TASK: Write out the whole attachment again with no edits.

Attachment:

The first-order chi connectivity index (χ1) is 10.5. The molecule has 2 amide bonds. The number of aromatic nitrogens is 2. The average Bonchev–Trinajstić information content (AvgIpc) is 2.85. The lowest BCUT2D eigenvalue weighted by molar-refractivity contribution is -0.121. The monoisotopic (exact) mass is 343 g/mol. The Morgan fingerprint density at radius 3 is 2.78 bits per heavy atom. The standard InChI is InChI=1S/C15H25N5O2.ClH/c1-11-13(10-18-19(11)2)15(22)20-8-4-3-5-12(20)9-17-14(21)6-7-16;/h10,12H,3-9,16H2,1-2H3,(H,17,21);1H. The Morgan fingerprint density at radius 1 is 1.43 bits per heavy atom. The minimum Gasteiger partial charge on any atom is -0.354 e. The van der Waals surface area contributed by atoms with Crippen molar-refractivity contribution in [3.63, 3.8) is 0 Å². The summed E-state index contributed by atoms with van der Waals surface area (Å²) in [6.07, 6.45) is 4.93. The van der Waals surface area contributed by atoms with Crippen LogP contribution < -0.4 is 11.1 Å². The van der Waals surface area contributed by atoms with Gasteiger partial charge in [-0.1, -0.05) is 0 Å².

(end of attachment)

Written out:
The first-order chi connectivity index (χ1) is 10.5. The molecule has 2 amide bonds. The number of aromatic nitrogens is 2. The average Bonchev–Trinajstić information content (AvgIpc) is 2.85. The lowest BCUT2D eigenvalue weighted by molar-refractivity contribution is -0.121. The monoisotopic (exact) mass is 343 g/mol. The Morgan fingerprint density at radius 3 is 2.78 bits per heavy atom. The standard InChI is InChI=1S/C15H25N5O2.ClH/c1-11-13(10-18-19(11)2)15(22)20-8-4-3-5-12(20)9-17-14(21)6-7-16;/h10,12H,3-9,16H2,1-2H3,(H,17,21);1H. The Morgan fingerprint density at radius 1 is 1.43 bits per heavy atom. The minimum Gasteiger partial charge on any atom is -0.354 e. The van der Waals surface area contributed by atoms with Crippen molar-refractivity contribution in [3.63, 3.8) is 0 Å². The summed E-state index contributed by atoms with van der Waals surface area (Å²) in [6.07, 6.45) is 4.93. The van der Waals surface area contributed by atoms with Crippen LogP contribution < -0.4 is 11.1 Å². The van der Waals surface area contributed by atoms with Gasteiger partial charge in [-0.1, -0.05) is 0 Å².